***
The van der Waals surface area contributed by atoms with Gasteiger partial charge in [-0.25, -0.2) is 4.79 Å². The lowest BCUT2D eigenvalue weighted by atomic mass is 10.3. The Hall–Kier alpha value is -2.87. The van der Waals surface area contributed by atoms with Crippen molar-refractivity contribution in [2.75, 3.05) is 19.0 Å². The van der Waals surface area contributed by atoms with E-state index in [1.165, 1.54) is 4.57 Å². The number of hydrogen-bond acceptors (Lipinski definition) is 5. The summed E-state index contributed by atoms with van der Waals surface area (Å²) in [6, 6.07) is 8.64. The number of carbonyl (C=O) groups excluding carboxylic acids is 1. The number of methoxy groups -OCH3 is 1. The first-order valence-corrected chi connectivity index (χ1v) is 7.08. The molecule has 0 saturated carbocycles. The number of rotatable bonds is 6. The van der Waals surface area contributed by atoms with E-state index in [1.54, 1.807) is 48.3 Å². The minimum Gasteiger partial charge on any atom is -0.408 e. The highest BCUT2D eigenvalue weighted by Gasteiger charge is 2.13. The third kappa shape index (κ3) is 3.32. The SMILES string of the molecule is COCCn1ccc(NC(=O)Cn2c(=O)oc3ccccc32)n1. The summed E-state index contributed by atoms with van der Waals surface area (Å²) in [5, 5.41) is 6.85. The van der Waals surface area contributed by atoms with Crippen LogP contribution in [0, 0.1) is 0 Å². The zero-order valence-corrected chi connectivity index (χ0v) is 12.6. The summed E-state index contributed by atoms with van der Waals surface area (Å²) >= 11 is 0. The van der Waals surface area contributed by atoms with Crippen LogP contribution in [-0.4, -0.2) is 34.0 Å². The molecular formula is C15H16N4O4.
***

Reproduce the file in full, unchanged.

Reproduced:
The van der Waals surface area contributed by atoms with Gasteiger partial charge in [-0.25, -0.2) is 4.79 Å². The lowest BCUT2D eigenvalue weighted by atomic mass is 10.3. The Hall–Kier alpha value is -2.87. The van der Waals surface area contributed by atoms with Crippen molar-refractivity contribution in [2.75, 3.05) is 19.0 Å². The van der Waals surface area contributed by atoms with E-state index in [1.165, 1.54) is 4.57 Å². The number of hydrogen-bond acceptors (Lipinski definition) is 5. The summed E-state index contributed by atoms with van der Waals surface area (Å²) in [6, 6.07) is 8.64. The number of carbonyl (C=O) groups excluding carboxylic acids is 1. The number of methoxy groups -OCH3 is 1. The first-order valence-corrected chi connectivity index (χ1v) is 7.08. The molecule has 0 saturated carbocycles. The number of rotatable bonds is 6. The van der Waals surface area contributed by atoms with E-state index in [1.54, 1.807) is 48.3 Å². The minimum Gasteiger partial charge on any atom is -0.408 e. The highest BCUT2D eigenvalue weighted by Gasteiger charge is 2.13. The third kappa shape index (κ3) is 3.32. The SMILES string of the molecule is COCCn1ccc(NC(=O)Cn2c(=O)oc3ccccc32)n1. The summed E-state index contributed by atoms with van der Waals surface area (Å²) in [5, 5.41) is 6.85. The van der Waals surface area contributed by atoms with Crippen LogP contribution in [0, 0.1) is 0 Å². The zero-order valence-corrected chi connectivity index (χ0v) is 12.6. The summed E-state index contributed by atoms with van der Waals surface area (Å²) >= 11 is 0. The van der Waals surface area contributed by atoms with Crippen LogP contribution in [-0.4, -0.2) is 34.0 Å². The molecular formula is C15H16N4O4.